Jumbo mortgages are simply home loans that exceed the limits set by the Federal Housing Finance Agency (FHFA). Loans larger than the FHFA limits are not eligible to be secured by government-sponsored agencies like Freddie Mac and Fannie Mae.
Although these agencies cannot secure jumbo home loans, they are often secured by other financial institutions. They can be included in mortgage investment pools, trading as high yield investments.
Jumbo Mortgage Characteristics
Jumbo mortgages are more complex than conventional home mortgages. Because they are not eligible to be secured by government-sponsored agencies, jumbo mortgages are considered more risky loans compared to FHA, USDA, and VA loans. As such, lenders tend to have more rigorous underwriting procedures with these loans.
FHFA limits for conforming loans vary based on the location and the year. Maximum loan amounts are adjusted each year to reflect current market conditions. A national maximum is provided annually, with location-specific changes in competitive markets with higher real estate price averages.
Homebuyers applying for a jumbo mortgage are subjected to stricter credit requirements and verification processes. Potential borrowers will likely need an excellent credit score and a low debt-to-income ratio to be considered. Sufficient and consistent cash flow must also be demonstrated to cover the higher monthly payments.
Most jumbo mortgages are structured as 30-year fixed-rate loans. They are amortized with equal monthly payments over the term of the loan.
Jumbo Mortgages vs. Conventional Mortgages
In most cases, jumbo mortgages are structured similarly to conventional mortgages. The difference is that they exceed the FHFA limitations and are therefore not secured by Fannie Mae or Freddie Mac. Although jumbo loans are often conventional loans, they cannot be conforming. This creates a higher level of risk for lenders.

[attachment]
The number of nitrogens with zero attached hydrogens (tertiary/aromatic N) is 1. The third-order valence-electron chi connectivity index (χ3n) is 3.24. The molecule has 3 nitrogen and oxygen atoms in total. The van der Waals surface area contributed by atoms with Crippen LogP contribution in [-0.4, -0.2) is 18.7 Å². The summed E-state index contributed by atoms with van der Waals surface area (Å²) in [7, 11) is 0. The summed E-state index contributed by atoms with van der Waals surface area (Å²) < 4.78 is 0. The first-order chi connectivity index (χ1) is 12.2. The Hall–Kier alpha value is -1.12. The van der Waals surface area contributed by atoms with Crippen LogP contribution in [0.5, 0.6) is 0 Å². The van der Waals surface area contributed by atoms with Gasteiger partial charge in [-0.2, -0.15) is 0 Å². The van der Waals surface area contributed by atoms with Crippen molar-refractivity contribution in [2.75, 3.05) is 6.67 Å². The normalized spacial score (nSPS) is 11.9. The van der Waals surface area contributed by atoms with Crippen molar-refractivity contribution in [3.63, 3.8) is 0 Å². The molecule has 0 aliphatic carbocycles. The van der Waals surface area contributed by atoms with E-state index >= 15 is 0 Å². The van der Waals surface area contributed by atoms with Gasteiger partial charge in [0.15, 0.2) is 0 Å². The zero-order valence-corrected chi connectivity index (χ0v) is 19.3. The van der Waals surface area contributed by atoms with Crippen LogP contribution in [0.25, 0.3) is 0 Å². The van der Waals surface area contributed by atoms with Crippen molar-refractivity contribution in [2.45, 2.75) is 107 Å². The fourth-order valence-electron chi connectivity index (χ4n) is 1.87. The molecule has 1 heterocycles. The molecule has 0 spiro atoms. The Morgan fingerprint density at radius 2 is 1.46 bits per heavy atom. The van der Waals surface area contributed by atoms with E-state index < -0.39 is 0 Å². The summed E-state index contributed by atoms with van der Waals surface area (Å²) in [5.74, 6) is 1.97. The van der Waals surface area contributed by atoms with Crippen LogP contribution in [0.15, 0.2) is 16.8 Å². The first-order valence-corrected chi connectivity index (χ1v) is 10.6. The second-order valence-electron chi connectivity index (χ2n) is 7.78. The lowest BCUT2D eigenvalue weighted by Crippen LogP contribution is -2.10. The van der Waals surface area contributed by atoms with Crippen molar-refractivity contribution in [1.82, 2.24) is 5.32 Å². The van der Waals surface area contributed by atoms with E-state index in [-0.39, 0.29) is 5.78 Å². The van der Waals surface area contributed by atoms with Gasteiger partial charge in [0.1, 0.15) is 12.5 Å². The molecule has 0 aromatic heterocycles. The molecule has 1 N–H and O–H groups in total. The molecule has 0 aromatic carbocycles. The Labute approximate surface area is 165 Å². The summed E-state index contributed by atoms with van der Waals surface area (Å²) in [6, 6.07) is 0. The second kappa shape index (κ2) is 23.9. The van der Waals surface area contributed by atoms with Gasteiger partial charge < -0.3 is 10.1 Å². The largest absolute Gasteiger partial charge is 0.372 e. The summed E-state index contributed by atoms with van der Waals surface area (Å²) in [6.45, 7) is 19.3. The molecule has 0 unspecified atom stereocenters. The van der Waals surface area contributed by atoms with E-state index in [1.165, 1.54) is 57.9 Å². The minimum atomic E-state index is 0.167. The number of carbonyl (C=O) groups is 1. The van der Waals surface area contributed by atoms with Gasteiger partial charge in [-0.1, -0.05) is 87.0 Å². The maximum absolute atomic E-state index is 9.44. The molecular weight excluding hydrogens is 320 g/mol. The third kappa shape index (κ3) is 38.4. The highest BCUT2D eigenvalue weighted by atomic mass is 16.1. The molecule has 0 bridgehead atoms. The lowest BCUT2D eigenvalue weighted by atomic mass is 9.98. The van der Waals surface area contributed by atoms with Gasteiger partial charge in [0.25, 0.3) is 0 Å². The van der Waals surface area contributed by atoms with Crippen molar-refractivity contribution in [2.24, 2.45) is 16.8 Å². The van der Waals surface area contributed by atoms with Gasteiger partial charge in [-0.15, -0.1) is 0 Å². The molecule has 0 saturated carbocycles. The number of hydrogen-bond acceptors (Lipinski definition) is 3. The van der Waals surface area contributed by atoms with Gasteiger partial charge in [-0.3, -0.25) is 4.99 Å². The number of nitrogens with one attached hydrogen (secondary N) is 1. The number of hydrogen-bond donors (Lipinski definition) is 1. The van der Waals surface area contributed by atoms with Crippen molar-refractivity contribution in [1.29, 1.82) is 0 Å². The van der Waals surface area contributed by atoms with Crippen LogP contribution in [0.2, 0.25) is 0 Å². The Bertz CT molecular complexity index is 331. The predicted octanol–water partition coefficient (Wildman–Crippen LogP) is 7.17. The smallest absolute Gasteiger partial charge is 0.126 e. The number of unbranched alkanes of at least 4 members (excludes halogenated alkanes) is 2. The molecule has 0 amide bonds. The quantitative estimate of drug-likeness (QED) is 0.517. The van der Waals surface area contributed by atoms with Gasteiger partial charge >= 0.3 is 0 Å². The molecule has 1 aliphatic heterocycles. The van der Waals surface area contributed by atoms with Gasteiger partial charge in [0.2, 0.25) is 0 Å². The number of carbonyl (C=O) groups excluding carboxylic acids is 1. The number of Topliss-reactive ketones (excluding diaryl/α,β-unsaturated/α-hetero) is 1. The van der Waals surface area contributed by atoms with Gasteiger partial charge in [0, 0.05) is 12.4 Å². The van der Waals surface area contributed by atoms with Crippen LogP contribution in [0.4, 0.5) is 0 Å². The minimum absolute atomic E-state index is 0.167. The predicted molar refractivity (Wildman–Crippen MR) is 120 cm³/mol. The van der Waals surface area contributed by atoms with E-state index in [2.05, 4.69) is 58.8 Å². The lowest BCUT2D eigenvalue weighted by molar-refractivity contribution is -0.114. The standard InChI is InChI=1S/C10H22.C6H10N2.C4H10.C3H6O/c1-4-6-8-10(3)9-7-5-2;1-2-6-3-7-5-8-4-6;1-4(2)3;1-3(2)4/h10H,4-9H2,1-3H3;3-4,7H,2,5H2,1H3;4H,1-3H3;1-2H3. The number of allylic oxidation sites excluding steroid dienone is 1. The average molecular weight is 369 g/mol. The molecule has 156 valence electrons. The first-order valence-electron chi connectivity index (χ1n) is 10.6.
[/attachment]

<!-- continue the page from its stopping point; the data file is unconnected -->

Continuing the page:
Many jumbo loans are used in the context of purchasing a larger home or a home located in a more expensive area. Where home prices are more competitive, jumbo loans may be the only option for homebuyers to purchase certain types of homes.
Although they are considered higher risk mortgages than conforming mortgages, jumbo mortgages often have interest rates similar to conforming mortgages.
Borrowers are often required to make a down payment of 10 – 20% for a jumbo mortgage. However, a down payment of less than 20% could lead to the requirement of private mortgage insurance (PMI), increasing the monthly payment of the loan.
Related: Piggyback Mortgage
Borrowers need to be highly qualified to receive a jumbo loan, which can include considerable financial assets and high levels of income. Jumbo mortgages are ideal for borrowers who recently ascended to a higher income bracket and are beginning to build their assets, which may include a luxury home.
Marimark Mortgage is based in Tampa, Florida, and serves the mortgage needs of homebuyers, homeowners, and investors in Florida, Virginia, and Pennsylvania.
We specialize in conventional home mortgages, FHA, VA, and USDA mortgage options, refinance loans, and reverse mortgages. We’ve worked extensively with cash-out refinancing and help clients to lower their monthly mortgage payments.